Independent experts will decide if Huddersfield Royal Infirmary has a future.
It was confirmed on Thursday that the Secretary of State for Health has finally decided to pass the unpopular hospital proposals on for review.
Hospital chiefs’ plans to radically reconfigure hospital care have been more than three years in the making.
The final proposals, submitted to Jeremy Hunt last summer, aim to move virtually all hospital care to Halifax, leaving Huddersfield with a tiny 64 bed unit at Acre Mills.
Mr Hunt had the choice of rubber stamping the controversial plan, which would have left the whole of Kirklees with no full A&E.
But it has now been confirmed that he has turned that option down.
In a letter to the joint health scrutiny panel of Kirklees and Calderdale councils, Mr Hunt says he has asked the Independent Reconfiguration Panel (IRP) to analyse the plans.
News that the IRP has finally been put to work means months of limbo are finally over.
But it also means the clock is again ticking on the future of a full emergency hospital in Huddersfield.
Mike Forster, of Hands Off HRI, said it was a relief that Mr Hunt had not automatically given the go-ahead but he warned there was “still some way to go.”
He said: “We’ve been contacted by the Department of Health who are asking for submissions.
“We’ve submitted fresh evidence to the IRP about stealth changes and we will be submitting more about the reconfiguration.
“We hope that Mr Hunt and his team do a proper review and not just a desktop review.
“We hope they undertake a full review and the panel visit Huddersfield to talk with the major stakeholders.
“We hope they will quickly realise that Huddersfield can’t function without a full hospital in town.”
The IRP has until February 26 to take an “initial assessment” of the case.
It will review Calderdale and Huddersfield NHS Foundation Trust’s so called Full Business Case and the concerns raised by the scrutiny panel.
It will then decide if hospital chiefs’ proposals require a closer look.
If it does not, it will likely recommend they are given the green light.
Karl Deitch, of ‘Let’s Save HRI’, said: “We welcome the opportunity to demonstrate to the IRP how dangerously flawed these plans are.
“We believe that the IRP will have to hold a full inquiry into the plans given their scale and significance, and it is imperative that the public of Huddersfield and beyond recognise that this is the time to stand up and be counted.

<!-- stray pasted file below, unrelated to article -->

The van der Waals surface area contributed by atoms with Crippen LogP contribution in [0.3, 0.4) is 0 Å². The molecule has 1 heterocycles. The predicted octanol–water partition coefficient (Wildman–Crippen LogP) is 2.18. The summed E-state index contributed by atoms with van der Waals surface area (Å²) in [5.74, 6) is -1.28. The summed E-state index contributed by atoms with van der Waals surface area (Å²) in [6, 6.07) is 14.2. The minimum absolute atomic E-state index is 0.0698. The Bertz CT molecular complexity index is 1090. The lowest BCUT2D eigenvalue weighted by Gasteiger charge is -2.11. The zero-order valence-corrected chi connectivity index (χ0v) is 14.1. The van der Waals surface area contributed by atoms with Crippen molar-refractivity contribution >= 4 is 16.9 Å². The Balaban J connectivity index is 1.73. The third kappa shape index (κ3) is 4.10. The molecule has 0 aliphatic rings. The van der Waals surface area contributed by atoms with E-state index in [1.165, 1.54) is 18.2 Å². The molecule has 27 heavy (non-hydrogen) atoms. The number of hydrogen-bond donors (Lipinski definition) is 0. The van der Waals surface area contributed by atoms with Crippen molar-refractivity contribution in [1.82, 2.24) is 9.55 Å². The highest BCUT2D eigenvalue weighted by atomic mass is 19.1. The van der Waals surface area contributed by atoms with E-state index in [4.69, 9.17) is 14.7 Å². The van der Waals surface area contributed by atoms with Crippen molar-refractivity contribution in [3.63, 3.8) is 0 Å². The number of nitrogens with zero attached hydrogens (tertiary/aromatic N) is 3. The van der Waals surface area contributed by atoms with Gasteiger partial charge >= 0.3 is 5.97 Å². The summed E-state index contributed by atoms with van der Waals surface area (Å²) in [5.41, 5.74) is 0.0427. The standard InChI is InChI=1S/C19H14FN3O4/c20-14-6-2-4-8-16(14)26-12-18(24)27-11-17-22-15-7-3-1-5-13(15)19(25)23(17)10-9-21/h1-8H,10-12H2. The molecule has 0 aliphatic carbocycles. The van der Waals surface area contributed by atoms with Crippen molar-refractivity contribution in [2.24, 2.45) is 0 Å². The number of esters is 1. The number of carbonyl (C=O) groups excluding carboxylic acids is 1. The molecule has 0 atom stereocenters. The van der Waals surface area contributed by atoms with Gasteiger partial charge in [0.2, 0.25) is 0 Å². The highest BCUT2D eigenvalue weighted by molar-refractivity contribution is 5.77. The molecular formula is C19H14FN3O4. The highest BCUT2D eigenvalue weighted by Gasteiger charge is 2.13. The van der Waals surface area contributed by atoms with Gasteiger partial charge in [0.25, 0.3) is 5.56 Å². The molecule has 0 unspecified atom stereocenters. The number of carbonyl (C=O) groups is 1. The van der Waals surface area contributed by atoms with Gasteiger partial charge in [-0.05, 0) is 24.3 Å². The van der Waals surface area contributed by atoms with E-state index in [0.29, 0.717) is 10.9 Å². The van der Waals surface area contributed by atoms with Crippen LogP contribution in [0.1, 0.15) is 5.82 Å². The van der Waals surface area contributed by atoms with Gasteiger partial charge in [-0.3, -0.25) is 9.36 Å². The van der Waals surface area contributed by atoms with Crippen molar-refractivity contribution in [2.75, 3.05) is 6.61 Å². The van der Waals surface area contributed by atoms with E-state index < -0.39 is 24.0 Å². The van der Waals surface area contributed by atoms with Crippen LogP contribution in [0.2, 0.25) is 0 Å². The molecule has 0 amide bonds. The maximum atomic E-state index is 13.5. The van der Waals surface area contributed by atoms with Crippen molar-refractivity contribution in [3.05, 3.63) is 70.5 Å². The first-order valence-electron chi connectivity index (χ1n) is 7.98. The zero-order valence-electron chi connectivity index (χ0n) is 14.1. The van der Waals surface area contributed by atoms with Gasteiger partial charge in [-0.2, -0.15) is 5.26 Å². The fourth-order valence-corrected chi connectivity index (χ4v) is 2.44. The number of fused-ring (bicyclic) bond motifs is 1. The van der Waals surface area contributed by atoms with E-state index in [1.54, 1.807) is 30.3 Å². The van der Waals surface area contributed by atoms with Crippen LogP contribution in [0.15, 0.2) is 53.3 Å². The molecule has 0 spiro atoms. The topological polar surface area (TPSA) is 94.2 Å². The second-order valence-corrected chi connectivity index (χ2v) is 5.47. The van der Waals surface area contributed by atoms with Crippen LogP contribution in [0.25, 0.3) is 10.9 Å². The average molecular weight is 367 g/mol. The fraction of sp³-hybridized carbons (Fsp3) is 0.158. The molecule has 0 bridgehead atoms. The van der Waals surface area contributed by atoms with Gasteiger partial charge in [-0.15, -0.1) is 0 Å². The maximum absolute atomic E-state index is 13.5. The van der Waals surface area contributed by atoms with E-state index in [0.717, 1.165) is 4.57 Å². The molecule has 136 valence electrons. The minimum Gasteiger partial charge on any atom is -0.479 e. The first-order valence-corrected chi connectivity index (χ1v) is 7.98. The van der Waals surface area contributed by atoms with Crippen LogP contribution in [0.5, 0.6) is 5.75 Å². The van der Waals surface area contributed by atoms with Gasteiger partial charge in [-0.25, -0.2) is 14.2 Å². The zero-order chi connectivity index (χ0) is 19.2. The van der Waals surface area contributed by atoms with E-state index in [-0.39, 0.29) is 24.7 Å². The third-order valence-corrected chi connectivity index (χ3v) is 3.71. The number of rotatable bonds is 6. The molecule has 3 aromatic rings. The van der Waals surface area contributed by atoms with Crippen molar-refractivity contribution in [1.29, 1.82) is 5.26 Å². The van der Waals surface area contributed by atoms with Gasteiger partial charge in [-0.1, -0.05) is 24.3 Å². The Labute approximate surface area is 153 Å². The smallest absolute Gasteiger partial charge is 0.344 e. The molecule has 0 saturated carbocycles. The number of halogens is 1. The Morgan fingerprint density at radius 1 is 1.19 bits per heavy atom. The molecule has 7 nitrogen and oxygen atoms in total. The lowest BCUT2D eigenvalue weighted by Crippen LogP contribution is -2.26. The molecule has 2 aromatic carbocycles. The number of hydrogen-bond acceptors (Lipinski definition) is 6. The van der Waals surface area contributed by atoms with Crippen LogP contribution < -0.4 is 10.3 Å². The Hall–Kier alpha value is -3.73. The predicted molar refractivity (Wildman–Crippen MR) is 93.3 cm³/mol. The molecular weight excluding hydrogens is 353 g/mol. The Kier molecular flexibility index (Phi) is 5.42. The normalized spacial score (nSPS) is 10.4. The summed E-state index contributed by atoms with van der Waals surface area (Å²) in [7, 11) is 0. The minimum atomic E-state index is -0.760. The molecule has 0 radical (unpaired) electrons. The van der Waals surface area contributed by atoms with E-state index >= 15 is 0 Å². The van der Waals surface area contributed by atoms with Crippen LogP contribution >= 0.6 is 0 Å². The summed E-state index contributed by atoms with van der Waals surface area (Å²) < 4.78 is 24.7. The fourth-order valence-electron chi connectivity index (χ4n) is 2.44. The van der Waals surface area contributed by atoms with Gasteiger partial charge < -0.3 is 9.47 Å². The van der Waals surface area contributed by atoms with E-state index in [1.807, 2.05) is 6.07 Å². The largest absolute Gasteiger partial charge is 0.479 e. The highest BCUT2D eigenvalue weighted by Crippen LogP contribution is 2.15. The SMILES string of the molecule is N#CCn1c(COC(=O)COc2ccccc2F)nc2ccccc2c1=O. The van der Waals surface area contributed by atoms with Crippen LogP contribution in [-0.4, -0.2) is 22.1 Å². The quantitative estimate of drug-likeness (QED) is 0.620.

“We must all make our voices heard, this is the one big chance to see these plans consigned to the dustbin.
“Let’s Save HRI expects to be invited to submit evidence to the panel and we will continue to gather evidence to present in due course.
“The fight goes on.”
Huddersfield MP Barry Sheerman said Mr Hunt’s decision was “inevitable” and a “positive step forward.” He said: “Pressure has been brought on him by the tremendous unity shown by local people who would not let up the campaign to keep HRI open and the local MPs who worked with them.”
But he added: “Take nothing for granted. The campaign goes on.”
Paula Sherriff, MP for Dewsbury, Mirfield, Denby Dale and Kirkburton, welcomed the development following pressure from campaigners and MPs.
She said she hoped people would now be able to make clear their opposition to proposed changes to local NHS services in front of the IRP.
“I continue to be deeply concerned about the Tories’ plans for our local hospitals,” she said.
“I am glad the Health Secretary bowed to pressure and there is now the possibility that opposition to changes to local health services may be heard by the IRP.
“In November, Mr Hunt made a promise to me that he would visit our area to see the effects of his cuts on our hospitals, however I am still waiting for a date from him.
“I hope to see a full review of the referral by the IRP and I will continue the fight to save our local NHS services.”
Colne Valley MP, Thelma Walker, said: “The Health Secretary has considerably dragged his feet over this issue, and has only taken action recently, following a letter from the Joint Health Scrutiny Committee and several Parliamentary Questions.
“I now hope that Independent Reconfiguration Panel will do the right thing, and ask for the full case to be reviewed.
“This cannot just be rubber stamped through.
“I will continue to support all of the local campaign groups in making sure that we have a fully funded and accessible healthcare service for Colne Valley and the surrounding areas.”